Best Feature of 2001?
The Case for A BEAUTIFUL MIND!
When we see a feature film that is supposedly based on real people and/or real events, how affected are we by what we think we know about “the facts” of the matter? Very little! We enter the theater knowing that time constraints make it unlikely that the filmmakers can do justice to all “the facts.”
(Of course, no book or film ever has all the facts, and every author and every filmmaker has biases. Did historians stop asking questions after the very first biography of Abraham Lincoln was published? Did the fact that Vincent Minnelli’s
LUST FOR LIFE received multiple Academy Award nominations in 1957 stop Robert Altman from releasing
VINCENT & THEO, his own version of Van Gogh’s life, in 1990?) We assume that the filmmakers will modify facts for narrative purpose. We measure the success of the effort by its overall coherence: Does what we see on the screen make sense to us?
We’ve applied our criteria to the most controversial case of 2001, A
BEAUTIFUL MIND, and it comes up a winner for us despite the drubbing of many important film critics. What’s particularly disappointing to us is the fact that these critics have focused their ire, by and large, on two very melodramatic but poorly documented “facts,” both ambiguous in their implications. The first is that the film makes no mention of Nash’s “mistress” and illegitimate son, the second is that the film shows no overt homosexuality. In both cases, these critics agree, the filmmakers’ goal was to soften reality by “Hollywoodizing” the hero in order to make him more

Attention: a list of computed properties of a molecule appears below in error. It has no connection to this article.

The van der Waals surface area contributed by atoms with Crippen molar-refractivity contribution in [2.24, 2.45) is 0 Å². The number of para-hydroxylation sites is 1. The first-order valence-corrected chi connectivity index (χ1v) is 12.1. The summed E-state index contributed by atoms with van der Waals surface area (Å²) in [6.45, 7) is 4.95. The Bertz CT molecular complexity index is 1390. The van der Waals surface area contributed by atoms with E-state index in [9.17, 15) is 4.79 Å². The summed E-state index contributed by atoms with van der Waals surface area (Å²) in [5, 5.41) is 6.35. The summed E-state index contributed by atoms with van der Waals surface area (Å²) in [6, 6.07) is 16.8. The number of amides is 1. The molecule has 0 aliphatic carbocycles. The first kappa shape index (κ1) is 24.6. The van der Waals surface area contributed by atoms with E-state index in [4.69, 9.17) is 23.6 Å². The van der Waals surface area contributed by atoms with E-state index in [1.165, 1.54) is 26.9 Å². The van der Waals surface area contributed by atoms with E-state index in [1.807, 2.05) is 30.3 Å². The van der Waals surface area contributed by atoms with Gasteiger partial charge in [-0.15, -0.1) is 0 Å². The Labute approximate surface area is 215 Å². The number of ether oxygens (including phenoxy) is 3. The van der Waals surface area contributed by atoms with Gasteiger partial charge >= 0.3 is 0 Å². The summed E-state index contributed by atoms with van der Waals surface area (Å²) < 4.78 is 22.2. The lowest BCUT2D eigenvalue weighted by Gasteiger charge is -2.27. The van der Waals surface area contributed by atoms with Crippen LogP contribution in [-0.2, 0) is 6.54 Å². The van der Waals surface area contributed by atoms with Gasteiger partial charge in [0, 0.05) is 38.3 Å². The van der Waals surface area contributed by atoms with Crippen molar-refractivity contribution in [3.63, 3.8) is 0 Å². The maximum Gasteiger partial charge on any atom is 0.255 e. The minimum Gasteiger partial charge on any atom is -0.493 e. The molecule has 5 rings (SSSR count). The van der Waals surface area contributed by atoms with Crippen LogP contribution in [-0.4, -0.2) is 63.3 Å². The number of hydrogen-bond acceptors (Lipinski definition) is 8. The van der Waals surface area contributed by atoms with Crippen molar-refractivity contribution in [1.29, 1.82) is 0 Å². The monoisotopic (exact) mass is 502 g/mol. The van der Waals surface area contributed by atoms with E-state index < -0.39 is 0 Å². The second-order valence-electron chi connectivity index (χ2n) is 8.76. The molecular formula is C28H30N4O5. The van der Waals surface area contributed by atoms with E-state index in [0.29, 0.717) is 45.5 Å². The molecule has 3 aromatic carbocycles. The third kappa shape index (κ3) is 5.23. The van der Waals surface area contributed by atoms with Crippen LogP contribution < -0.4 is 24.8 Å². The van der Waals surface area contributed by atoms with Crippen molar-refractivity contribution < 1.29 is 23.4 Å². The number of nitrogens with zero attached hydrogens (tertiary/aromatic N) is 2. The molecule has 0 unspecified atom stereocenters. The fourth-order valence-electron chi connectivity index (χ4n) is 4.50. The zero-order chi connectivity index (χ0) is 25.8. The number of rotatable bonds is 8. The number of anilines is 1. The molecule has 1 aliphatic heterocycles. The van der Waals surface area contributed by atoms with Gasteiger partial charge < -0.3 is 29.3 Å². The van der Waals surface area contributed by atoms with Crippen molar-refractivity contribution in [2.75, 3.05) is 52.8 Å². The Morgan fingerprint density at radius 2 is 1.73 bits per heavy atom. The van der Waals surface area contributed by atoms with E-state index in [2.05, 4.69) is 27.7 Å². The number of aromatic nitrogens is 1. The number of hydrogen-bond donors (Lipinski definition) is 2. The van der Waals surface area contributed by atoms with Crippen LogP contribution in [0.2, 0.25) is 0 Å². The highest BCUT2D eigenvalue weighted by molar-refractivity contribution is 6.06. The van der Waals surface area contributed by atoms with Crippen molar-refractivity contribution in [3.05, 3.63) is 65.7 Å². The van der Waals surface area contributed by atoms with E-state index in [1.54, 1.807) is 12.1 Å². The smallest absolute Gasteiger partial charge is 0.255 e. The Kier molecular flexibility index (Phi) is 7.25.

But we choose to dig deeper. The film is based, in part, on Sylvia Nasar’s award-winning biography of the same name, and she does use the word “mistress” to describe Nash’s relationship with Eleanor Stiers. But is this the right word? Nasar tells us Nash met Stiers when he was hospitalized in 1954 for minor surgery. She was his nurse. A month later, she’s pregnant. He never supported her, and Stiers told Nasar that he urged her to put the child up for adoption. With all due respect to Stiers’ feelings on the matter, we think the filmmakers are allowed to decide for themselves if Nash’s “second family” was accidental or intentional.
Nash’s homosexuality is even more equivocal, and, as Nasar says, both Nash and Alicia deny it. However, it is clear that Nash formed strong emotional attachments to several of his (male) colleagues, and we think the filmmakers honor this by creating a sympathetic composite character who could have walked straight out of BRIDESHEAD
On the other hand, there are numerous very well-documented facts in Nash’s life that could have been used for dramatic effect. For one thing, the decision to give Nash the Nobel Prize was hotly debated, and the filmmakers could have used this to mobilize our sympathy for “the underdog.” More important, from our perspective, is the absence of Johnny, Nash’s son with Alicia. The “real” Johnny seems to have inherited some of his father’s genius and all of his madness, and the filmmakers could have used this tragedy to break our hearts completely. They don’t, even though Nasar makes it clear that one of the things that helps Nash hang on to his own fragile reality is his commitment to helping Alicia care for
So the filmmakers have made choices. They have sacrificed many “biopic” details to make room for something else. Their audacious goal is take their audience somewhere new; they want to take us right into Nash’s head and show us how the world looks from inside Nash’s “beautiful mind.”